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Old 07-15-2014, 09:11 AM   #21
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Just an update. So far, I am getting between a 117v and 122v reading at different times. I guess that's good enough. Most of the time I am reading 118v. I like that number better. Now I feel comfortable at getting the built in surge protector. Thanks for the low battery input. That changed the whole dynamic of this issue to a non-issue . Great stuff to know anyway.
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Old 07-15-2014, 09:35 AM   #22
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My guess would be it has everything to do with the amount of power consumption on your particular grid. Take readings at different intervals through out the day. I would expect your voltage to be in check during peak hours, say (4pm-9pm) when everyone is home and using more. When the load lightens at night, or in the morning, I would expect it to go up. If you are getting the same reading at your house as you are at your buddies down the road, there is nothing you can do. It will need to be handled by your power company. Undoubtedly, the power is distributed to all your neighbors at 7400 or 14,000 volts. Each pole has a transformer which is hard tapped dropping it to single phase 240. If the input voltage varies, the output varies accordingly. So if they are sending 7850 down the line, you will get excess of 240. It is probably a regulation issue at the closest sub-station. That is my guess.
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Old 07-15-2014, 11:14 PM   #23
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Originally Posted by MuddauberE View Post
Just an update. So far, I am getting between a 117v and 122v reading at different times. I guess that's good enough. Most of the time I am reading 118v. I like that number better. Now I feel comfortable at getting the built in surge protector. Thanks for the low battery input. That changed the whole dynamic of this issue to a non-issue . Great stuff to know anyway.
You are welcome. I have seen this more than once, and have seen problems on both sides, member and utility company. Thought batteries would be an easy check. If I can be of any more help let me know.
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Old 07-19-2014, 12:19 PM   #24
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I may getting very technical here but the transformer on the pole outside of your house is not a tap changer one.
The post never said 'that' local transformer has a tap charger. The post said where voltages are adjusted.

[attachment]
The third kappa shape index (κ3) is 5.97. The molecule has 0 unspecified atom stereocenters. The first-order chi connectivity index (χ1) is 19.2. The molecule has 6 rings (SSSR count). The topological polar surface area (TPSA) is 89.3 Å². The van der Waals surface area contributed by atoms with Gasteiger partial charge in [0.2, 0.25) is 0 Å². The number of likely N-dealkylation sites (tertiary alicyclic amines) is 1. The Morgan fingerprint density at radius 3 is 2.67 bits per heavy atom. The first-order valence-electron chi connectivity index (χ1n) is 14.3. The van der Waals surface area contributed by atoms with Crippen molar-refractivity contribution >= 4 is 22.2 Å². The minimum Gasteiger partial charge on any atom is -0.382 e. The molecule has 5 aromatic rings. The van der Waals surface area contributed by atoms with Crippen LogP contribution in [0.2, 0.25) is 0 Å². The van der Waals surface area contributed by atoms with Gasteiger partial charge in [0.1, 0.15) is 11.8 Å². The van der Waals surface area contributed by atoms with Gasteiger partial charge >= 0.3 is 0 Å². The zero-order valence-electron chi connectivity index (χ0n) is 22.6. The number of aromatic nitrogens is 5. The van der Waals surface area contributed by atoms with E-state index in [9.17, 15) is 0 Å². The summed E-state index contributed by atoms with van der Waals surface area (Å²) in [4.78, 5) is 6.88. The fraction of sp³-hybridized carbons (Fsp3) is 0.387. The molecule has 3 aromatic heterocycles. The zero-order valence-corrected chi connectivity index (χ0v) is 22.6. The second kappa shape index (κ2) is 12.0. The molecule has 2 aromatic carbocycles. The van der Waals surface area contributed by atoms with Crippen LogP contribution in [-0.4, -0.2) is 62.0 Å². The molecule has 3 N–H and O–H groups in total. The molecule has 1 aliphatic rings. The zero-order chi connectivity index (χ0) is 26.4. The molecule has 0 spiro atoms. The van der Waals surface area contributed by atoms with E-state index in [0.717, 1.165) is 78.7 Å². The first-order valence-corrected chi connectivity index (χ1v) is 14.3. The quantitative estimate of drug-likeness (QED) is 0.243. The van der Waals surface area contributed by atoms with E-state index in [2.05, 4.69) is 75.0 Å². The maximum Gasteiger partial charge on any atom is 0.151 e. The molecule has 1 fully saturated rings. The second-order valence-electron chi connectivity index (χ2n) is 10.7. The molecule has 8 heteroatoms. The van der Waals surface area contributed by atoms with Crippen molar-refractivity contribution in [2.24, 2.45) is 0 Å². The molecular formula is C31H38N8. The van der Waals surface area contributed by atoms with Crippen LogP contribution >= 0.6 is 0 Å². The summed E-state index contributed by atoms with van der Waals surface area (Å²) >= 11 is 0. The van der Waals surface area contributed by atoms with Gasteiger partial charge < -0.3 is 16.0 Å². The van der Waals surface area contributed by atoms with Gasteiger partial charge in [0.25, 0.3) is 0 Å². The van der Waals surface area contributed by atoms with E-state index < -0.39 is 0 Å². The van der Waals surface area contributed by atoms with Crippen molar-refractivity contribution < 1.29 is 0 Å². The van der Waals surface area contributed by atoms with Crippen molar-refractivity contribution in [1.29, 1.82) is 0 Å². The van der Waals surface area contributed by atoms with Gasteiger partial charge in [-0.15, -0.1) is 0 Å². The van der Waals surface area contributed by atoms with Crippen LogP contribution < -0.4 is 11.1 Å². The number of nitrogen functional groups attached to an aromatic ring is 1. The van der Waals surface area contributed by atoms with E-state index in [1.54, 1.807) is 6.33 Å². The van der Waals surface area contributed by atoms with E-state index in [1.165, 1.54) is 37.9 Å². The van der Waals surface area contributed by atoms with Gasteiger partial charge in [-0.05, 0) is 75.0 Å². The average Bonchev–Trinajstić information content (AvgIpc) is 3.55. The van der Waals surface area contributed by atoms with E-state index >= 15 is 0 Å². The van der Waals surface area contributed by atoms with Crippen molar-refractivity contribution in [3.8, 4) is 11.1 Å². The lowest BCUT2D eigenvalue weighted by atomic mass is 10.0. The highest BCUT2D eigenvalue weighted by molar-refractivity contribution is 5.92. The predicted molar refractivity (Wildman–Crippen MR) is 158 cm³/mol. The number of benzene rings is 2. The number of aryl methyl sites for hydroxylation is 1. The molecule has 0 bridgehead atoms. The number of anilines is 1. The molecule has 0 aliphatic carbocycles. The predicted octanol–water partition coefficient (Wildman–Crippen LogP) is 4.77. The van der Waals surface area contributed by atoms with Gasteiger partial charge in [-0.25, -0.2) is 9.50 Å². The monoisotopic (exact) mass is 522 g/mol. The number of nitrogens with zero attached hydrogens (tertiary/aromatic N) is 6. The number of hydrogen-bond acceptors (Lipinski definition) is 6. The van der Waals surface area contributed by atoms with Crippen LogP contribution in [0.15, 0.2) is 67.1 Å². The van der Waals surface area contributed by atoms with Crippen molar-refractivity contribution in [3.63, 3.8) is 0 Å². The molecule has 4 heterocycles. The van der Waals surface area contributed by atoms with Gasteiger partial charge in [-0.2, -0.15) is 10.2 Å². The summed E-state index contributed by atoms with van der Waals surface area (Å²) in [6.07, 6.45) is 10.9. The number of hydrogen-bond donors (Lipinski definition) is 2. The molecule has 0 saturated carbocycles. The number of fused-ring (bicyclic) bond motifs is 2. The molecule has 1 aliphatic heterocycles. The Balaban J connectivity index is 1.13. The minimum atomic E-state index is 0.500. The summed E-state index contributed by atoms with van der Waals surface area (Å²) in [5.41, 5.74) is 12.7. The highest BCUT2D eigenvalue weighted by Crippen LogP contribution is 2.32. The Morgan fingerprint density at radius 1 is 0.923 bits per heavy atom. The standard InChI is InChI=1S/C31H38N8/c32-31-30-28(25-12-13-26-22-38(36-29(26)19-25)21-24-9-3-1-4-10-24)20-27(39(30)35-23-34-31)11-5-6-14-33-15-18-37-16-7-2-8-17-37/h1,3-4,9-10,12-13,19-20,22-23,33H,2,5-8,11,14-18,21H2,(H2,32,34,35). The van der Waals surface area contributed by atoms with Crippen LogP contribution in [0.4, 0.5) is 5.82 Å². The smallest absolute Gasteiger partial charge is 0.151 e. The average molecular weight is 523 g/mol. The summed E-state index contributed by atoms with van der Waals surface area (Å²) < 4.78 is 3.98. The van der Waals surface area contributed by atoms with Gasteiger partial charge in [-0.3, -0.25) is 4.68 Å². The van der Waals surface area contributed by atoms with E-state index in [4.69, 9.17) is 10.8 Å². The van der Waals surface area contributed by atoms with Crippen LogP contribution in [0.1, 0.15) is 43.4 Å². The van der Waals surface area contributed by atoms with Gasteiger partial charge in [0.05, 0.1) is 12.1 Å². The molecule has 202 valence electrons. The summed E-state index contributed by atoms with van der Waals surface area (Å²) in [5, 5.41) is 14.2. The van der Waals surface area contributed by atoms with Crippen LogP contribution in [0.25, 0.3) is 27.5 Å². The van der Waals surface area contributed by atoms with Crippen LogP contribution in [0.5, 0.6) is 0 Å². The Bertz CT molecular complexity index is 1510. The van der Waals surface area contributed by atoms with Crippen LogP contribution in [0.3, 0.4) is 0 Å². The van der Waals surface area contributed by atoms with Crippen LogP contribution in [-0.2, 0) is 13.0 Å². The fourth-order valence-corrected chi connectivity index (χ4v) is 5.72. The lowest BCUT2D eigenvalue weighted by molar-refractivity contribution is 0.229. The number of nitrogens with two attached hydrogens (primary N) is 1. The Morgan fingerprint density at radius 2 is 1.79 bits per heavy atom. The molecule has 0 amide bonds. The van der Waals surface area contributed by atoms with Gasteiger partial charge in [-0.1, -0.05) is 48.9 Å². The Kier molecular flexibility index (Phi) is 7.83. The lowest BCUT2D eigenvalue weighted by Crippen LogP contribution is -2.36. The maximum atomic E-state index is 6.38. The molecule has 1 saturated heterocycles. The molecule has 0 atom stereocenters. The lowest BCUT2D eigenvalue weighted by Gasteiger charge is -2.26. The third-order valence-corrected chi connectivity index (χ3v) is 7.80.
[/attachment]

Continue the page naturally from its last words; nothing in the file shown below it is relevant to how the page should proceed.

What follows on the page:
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View a wire from the pole's top to the transformer. Follow that wire back to another transformer. That is where your voltage is regulated.
That 'another' transformer changes voltages often during the day. For example, since there are many transformers farther down the line (fed by the 'another' transformer), then 'another' transformer must increase voltage maybe in the morning to provide enough voltage for other and more distant pole transformers. he OP would observe voltage increase from 118 to 125.

A wire on top a pole transformer connects to a wire highest on the pole. Follow that wire back to the 'another' transformer that does voltage changes. If closer to 'another' transformer, then household voltages might vary more so that voltages farther down the wire remain more constant during the day.
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Old 07-21-2014, 08:13 PM   #25
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So far so good guys. Every time I've checked it was at 118. Thanks again for the help and now I'll feel more comfortable about my appliances and putting a surge guard in my trailer.


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Old 07-21-2014, 08:40 PM   #26
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Thanks again for the help and now I'll feel more comfortable about my appliances ...
Should you wish to learn more from this event, then buy a Kill-A-Watt. A a simplest tool, inexpensive, and will introduce additional and relevant concepts related to appliance protection.
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Old 07-23-2014, 08:03 PM   #27
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I have a P4460. They are nice to have when figuring out how much you pay for something to run


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